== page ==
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3.5. Characterization of Culturable Bacterial Isolates

According to RFLP, the 32 analyzed bacterial isolates could be divided into three groups and the 16s rRNA gene sequence of two representatives of each restriction pattern were determined. 14 bacterial strains were identified as Arthrobacter phenanthrenivorans (98.1% sequence identity; GenBank accession number JX545208), 13 strains were identified as Subtercola frigoramans (99.4% 16S rDNA sequence identity; GenBank accession number JX545207), while only five strains could be affiliated to Glaciimonas immobilis (98.8% sequence identity; GenBank accession number JX545209). All Arthrobacter phenanthrenivorans and Subtercola frigoramans strains could be isolated after NPE and after additional LE. In contrast, none of the Glaciimonas immobilis strains were isolated after NPE, while all of them appeared after two weeks of LE, which indicates the selective enrichment of this species as already previously stated [37].

Six strains (two representatives of each of the three identified bacterial species) were characterized with regard to their growth temperature range. Their ability to grow on different media, to produce enzymes, to grow in the presence of NaCl, antibiotics and heavy metals and to degrade hydrocarbons was evaluated at 1 °C, 10 °C and 20 °C. Characteristics of one representative for each bacterial species are shown in Table 1. All strains were able to grow at −5 °C, the upper temperature limit for growth in liquid culture was 30 °C for Arthrobacter and Subtercola strains, while Glaciimonas strains could grow up to 25 °C. All strains exhibited fastest growth rates in R2A broth at the maximum temperature for growth, biomass yield (cell density) was highest at 1–5 °C for Glaciimonas, while Arthrobacter and Subtercola strains produced the highest amount of biomass at 30 °C and their cell yields were ca. 20% lower at 1–25 °C than at 30 °C (Figure 6). Arthrobacter strains produced an approx. threefold higher amount of biomass than Subtercola and Glaciimonas strains. Growth at −5 °C is not shown in Figure 6 since the strains were cultured without shaking at this temperature.

All strains were initially exposed to oxygen and thus able to grow under aerobic conditions, but none of them was facultatively anaerobic. Growth on different media was temperature-dependent. All strains could grow at 1 °C, 10 °C and 20 °C on 1/10 strength R2A and R2A. Arthrobacter strains preferred rich media (NA, TSA, LB) at all three temperatures tested. Subtercola grew on NA at 10 °C and 20 °C but not at 1 °C, growth on LB was good at 20 °C, week at 10 °C and absent at 1 °C. Glaciimonas did not grow on rich media (NA, LB and TSA).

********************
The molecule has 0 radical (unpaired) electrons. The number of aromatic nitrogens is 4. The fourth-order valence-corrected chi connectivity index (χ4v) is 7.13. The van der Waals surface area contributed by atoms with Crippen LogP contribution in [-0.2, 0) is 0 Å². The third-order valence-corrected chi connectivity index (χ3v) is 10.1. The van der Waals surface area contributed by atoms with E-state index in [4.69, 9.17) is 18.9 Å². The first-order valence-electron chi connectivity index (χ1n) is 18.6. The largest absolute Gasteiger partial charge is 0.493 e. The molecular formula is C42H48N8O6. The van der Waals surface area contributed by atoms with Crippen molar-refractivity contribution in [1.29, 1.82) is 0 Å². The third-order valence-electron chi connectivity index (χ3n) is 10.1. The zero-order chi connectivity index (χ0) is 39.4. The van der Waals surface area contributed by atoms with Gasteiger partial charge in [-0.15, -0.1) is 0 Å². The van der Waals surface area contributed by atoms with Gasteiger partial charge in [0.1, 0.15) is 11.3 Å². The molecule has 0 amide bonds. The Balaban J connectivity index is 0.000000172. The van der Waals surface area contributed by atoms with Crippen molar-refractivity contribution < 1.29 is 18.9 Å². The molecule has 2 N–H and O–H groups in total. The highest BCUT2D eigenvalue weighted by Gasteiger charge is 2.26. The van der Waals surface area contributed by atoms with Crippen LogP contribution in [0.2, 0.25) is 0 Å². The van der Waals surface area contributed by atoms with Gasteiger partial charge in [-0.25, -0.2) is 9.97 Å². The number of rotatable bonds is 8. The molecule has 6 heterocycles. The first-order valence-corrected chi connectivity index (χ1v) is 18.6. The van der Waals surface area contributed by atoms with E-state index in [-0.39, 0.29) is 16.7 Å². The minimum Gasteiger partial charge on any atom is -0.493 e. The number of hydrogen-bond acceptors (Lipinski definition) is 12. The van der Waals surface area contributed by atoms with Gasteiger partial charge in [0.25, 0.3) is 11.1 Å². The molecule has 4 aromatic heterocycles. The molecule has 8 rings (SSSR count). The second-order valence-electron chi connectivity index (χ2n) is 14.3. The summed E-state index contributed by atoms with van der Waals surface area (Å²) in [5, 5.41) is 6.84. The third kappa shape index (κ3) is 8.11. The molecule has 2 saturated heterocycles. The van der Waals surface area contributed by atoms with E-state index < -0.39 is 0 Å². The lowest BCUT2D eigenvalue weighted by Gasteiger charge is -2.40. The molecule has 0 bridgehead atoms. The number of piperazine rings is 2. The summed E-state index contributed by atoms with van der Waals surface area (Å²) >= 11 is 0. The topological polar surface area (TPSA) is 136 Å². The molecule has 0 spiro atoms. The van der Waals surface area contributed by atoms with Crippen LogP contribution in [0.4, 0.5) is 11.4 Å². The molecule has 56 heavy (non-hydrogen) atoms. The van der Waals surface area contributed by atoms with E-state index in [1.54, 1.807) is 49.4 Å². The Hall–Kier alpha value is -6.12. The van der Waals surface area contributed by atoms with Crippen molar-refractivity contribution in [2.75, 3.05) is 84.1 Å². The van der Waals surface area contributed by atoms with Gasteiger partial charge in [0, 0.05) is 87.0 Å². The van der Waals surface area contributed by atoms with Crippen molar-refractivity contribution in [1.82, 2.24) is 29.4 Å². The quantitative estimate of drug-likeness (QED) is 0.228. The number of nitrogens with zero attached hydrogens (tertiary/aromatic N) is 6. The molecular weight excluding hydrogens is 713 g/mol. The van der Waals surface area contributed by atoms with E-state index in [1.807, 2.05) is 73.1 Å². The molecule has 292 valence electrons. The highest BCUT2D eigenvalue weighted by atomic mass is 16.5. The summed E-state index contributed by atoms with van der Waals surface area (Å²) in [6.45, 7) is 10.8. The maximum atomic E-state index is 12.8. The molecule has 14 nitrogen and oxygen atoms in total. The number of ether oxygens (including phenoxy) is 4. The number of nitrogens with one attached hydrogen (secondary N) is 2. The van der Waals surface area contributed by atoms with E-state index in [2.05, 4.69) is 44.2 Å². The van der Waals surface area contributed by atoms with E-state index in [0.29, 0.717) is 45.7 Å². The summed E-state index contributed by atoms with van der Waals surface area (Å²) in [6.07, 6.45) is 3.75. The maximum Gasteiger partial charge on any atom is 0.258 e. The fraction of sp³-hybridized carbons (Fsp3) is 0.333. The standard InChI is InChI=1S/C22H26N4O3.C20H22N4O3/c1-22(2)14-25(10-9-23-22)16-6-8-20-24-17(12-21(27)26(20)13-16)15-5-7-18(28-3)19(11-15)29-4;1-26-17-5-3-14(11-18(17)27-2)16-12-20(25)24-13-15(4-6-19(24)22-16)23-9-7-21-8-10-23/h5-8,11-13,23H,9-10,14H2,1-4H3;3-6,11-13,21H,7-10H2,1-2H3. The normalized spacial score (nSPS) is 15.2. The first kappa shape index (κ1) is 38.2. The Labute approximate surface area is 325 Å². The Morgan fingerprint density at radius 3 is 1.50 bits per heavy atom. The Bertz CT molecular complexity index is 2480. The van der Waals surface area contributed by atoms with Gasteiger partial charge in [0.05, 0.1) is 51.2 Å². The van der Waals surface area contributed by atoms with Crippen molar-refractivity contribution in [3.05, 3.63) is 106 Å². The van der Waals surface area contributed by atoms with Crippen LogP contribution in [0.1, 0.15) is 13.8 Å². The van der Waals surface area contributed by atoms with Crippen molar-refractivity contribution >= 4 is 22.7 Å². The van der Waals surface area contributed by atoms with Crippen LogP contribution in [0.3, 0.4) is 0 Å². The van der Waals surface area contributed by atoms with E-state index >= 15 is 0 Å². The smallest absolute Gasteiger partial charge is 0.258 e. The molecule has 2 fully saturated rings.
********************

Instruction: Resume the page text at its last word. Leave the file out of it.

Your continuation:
Table Table 1. Properties of bacterial strains isolated from ancient permafrost sediment.

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Table 1. Properties of bacterial strains isolated from ancient permafrost sediment.
Strain propertiesSubtercola frigoramans N1-13Arthrobacter phenanthrenivorans N1-17Glaciimonas immobilis N1-38
Tmin/Tmax
R2A broth−5 °C/30 °C−5 °C/30 °C−5 °C/25 °C
R2A agar1 °C/30 °C1 °C/30 °C1 °C/20 °C
Growth on various media (R2A, NA, LB, TSA)
1 °CR2AR2A NA LB TSAR2A
10 °CR2A NAR2A NA LB TSAR2A
20 °CR2A NA LBR2A NA LB TSAR2A
Growth in presence of NaCl (% w/v)
1 °C0%1% weak0%
10 °C0% (1% weak)2%0%
20 °C1%3% (5% weak)0%
Growth in presence of cyclosporin A (100 µg mL−1) *
1 °CWeak+weak
10 °C+++
20 °C+++
Utilization of lignosulfonic acid
1 °C+
10 °CWeak+
20 °CWeak+
Resistance to heavy metals (0.1 mM Cu2+, 1 mM Pb2+) **
1 °C
10 °C(+)+
20 °C+++

* All strains were sensitive to rifampicin, kanamycin, tetracyclin, streptomycin, chloramphenicol (20 µg mL−1 and 100 µg mL−1) at 1 °C, 10 °C and 20 °C. ** All strains were sensitive to 1–5 mM Zn2+, 3–5 mM Pb2+ and 1–3 mM Cu2+ at 1 °C, 10 °C and 20 °C.

Biology 02 00085 g006 1024
Figure 6. Effect of temperature on growth of bacterial strains isolated from ancient permafrost sediment (data at −5 °C were obtained without shaking and are therefore not shown).

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Figure 6. Effect of temperature on growth of bacterial strains isolated from ancient permafrost sediment (data at −5 °C were obtained without shaking and are therefore not shown).
Biology 02 00085 g006 1024

Arthrobacter exhibited a higher salt tolerance than all other strains. Generally, an increased sensitivity to NaCl was noted at decreased temperatures. All strains could grow in the presence of cyclosporin A and at 10 °C and 20 °C, growth at 1 °C in the presence of this antibiotic was weak for Subtercola. Arthrobacter strains showed weak resistance towards low amounts (20 µg mL−1) of penicillin and ampicillin at 20 °C but behaved sensitive at 10 °C and 1 °C. None of the strains could grow in the presence of other antibiotics tested in this study (rifampicin, kanamycin, tetracyclin, streptomycin, chloramphenicol; 20 or 100 µg mL−1) at 1 °C, 10 °C or 20 °C on agar plates. However, strain Arthrobacter phenanthrenivorans N1-17 showed growth in the presence of a number of antibiotics in liquid culture, whereby resistance was clearly influenced by the growth temperature and was generally highest at 20 °C and lowest at 1 °C (Table 2). All tested strains in this study were sensitive to 1–3 mM Cu2+ and 1–3 mM Zn2+. Subtercola and Arthrobacter strains were resistant to 0.1 mM Cu2+ and to 1 mM Pb2+ at 10 °C and 20 °C, with a more pronounced resistance at 20 °C than at 10 °C.

Table Table 2. Effect of temperature on sensitivity of Arthrobacter phenanthrenivorans N1-17 to antibiotics in R2A broth.

Click here to display table